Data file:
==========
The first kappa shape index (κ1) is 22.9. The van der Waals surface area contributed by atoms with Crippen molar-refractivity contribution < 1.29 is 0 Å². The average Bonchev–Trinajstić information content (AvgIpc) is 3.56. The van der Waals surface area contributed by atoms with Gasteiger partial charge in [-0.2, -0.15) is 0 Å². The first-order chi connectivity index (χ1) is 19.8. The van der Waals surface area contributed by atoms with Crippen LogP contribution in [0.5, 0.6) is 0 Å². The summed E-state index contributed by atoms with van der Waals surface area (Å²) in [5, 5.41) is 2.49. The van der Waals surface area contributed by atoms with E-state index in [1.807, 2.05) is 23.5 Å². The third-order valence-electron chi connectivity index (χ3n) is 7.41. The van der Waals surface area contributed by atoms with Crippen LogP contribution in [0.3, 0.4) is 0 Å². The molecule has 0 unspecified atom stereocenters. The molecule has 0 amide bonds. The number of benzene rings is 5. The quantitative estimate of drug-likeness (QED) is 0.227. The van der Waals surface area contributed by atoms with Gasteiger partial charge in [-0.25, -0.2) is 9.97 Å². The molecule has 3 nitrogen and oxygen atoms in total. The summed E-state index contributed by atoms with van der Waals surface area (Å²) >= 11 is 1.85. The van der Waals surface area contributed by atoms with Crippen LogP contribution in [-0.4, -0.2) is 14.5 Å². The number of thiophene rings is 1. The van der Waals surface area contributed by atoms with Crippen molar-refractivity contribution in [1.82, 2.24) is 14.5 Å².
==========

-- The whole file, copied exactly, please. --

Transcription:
The first kappa shape index (κ1) is 22.9. The van der Waals surface area contributed by atoms with Crippen molar-refractivity contribution < 1.29 is 0 Å². The average Bonchev–Trinajstić information content (AvgIpc) is 3.56. The van der Waals surface area contributed by atoms with Gasteiger partial charge in [-0.2, -0.15) is 0 Å². The first-order chi connectivity index (χ1) is 19.8. The van der Waals surface area contributed by atoms with Crippen LogP contribution in [0.5, 0.6) is 0 Å². The summed E-state index contributed by atoms with van der Waals surface area (Å²) in [5, 5.41) is 2.49. The van der Waals surface area contributed by atoms with E-state index in [1.807, 2.05) is 23.5 Å². The third-order valence-electron chi connectivity index (χ3n) is 7.41. The van der Waals surface area contributed by atoms with Crippen LogP contribution in [0.3, 0.4) is 0 Å². The molecule has 0 unspecified atom stereocenters. The molecule has 0 amide bonds. The number of benzene rings is 5. The quantitative estimate of drug-likeness (QED) is 0.227. The van der Waals surface area contributed by atoms with Gasteiger partial charge in [-0.25, -0.2) is 9.97 Å². The molecule has 3 nitrogen and oxygen atoms in total. The summed E-state index contributed by atoms with van der Waals surface area (Å²) >= 11 is 1.85. The van der Waals surface area contributed by atoms with Crippen LogP contribution in [-0.4, -0.2) is 14.5 Å². The number of thiophene rings is 1. The van der Waals surface area contributed by atoms with Crippen molar-refractivity contribution in [1.82, 2.24) is 14.5 Å².